The person next to you probably doesn’t have the same amount of bills to pay as you do, but there’s one thing common between both your credit cards and every credit card out there—the size.
That’s because banking and credit cards, along with government IDs, stick to specific size standards. It’s not just about convenience for you, it also makes transactions and cash withdrawals a breeze for machines.
Keep reading to learn why size matters when it comes to credit cards.
What is the standard credit card size and thickness?
Stor tokens that represented credit cards were introduced in the 1900s, whereas Bank of America pioneered credit cards in 1958. While you might think they’re designed for wallet convenience, their size is actually standardized by the International Organization for Standardization (ISO).
The ISO, which sets standards for various things, including credit card sizes, mandates that credit cards, debit cards, and ATM cards fall under the ID-1 category.
|Standard credit card size in millimeters (mm)
|Standard credit card size in centimeters (cm)
|Standard credit card size in inches (in)
Despite advancements in credit card technology, the size of a credit card has remained constant. Whether swiping the magnetic stripe, inserting cards into chip readers, or using other methods, technology aligns with these established size requirements.
What are credit cards made out of?
While the standard credit card size of all cards are the same, the appearance of various credit cards can differ significantly. One distinguishing factor among cards is the materials used in their construction.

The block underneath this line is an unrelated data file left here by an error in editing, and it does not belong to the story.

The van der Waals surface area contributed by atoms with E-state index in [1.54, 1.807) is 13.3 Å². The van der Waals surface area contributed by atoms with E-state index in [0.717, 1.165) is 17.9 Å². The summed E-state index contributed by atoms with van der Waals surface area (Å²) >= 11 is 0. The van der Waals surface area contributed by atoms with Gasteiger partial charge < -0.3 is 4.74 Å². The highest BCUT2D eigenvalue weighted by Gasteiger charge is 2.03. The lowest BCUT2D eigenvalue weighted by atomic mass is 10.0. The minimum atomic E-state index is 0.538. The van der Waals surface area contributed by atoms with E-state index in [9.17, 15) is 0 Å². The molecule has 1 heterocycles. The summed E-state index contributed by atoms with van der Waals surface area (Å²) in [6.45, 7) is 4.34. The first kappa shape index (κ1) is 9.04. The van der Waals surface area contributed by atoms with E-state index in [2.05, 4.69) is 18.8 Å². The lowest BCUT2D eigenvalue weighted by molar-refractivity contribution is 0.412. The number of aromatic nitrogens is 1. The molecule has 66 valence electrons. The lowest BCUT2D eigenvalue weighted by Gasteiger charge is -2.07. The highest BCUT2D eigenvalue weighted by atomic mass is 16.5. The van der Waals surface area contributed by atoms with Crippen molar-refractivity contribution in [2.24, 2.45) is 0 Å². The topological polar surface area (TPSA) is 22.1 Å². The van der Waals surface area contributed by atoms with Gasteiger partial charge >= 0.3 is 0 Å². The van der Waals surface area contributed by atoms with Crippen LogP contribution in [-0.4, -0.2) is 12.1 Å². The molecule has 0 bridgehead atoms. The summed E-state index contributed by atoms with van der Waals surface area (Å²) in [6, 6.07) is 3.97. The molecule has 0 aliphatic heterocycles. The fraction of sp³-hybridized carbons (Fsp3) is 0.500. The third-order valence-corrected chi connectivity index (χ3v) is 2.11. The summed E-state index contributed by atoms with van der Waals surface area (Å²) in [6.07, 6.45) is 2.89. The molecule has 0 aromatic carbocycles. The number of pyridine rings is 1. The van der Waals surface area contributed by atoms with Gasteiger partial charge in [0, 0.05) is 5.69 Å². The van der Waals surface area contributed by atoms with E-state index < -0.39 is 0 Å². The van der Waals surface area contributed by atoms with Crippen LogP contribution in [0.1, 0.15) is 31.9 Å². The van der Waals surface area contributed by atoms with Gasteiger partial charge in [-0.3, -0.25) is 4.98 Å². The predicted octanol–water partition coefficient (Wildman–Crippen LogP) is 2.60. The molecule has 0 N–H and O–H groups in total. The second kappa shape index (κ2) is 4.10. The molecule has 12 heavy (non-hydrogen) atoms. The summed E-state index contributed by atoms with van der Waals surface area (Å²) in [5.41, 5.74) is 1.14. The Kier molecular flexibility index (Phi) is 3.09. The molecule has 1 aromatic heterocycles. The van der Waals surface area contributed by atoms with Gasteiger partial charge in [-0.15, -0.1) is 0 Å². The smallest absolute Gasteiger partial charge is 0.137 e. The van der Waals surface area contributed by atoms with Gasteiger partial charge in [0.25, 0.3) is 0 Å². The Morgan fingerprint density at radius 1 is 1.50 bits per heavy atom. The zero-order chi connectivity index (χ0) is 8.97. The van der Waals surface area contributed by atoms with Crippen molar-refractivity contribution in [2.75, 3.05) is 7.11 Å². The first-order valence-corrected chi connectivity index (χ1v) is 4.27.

Here are some commonly used materials for credit cards:
- Plastic: Most credit cards today are made of plastic, specifically PVC (polymer and vinyl acetate mix). This combination creates a water-resistant and durable material, making plastic an ideal choice for credit cards that are frequently used and handled.
- Metal: Reserved for luxury credit cards, metal provides a durable and heavier feel. Credit card companies increasingly utilize metal for its elegant and distinctive appeal.
- Gold: Exclusive luxury cards take design to new heights by incorporating gold plating, adding an extra layer of opulence.
What are the parts of a credit card?
While credit cards vary in appearance, they share common components that serve essential functions. These include:
- Cardholder Name: Displays the authorized user’s name
- Card Number: An identifying number assigned by ANSI or ISO.
- Card Name: The name assigned to the card, displayed on the card.
- Credit Card Network Logo: Indicates where the card is accepted and associated fees.
- EMV Chip: Small chips holding cardholder information.
- Magnetic Stripe: Contains magnetic particles with account information.
- Security Code: Enhances fraud prevention.
- Issuing Bank Logo: Represents the financial institution marketing the card..
- Expiration Date: Printed date indicating the card’s validity period.
- Tap-to-Pay Chip: Contactless chips enabling card tapping for payments.
- Hologram: A security feature with multiple layers.
- Signature Field: For chip-and-signature cards, where users sign receipts for verification.
Recommended article: 4 Best Credit Cards to Pay Bills & Utilities
Now you know that any credit card you get will be the same size worldwide. Choose a card based on what it’s made of, how it looks, or its features like APR, rewards, and perks. Your card will always fit in your wallet and card readers, so no need to worry about the size. If traditional physical cards don’t suit your lifestyle, Cushion provides a virtual card solution. Discover the ease of managing your bills, building credit history, and enjoying added convenience in the virtual world. Explore Cushion today!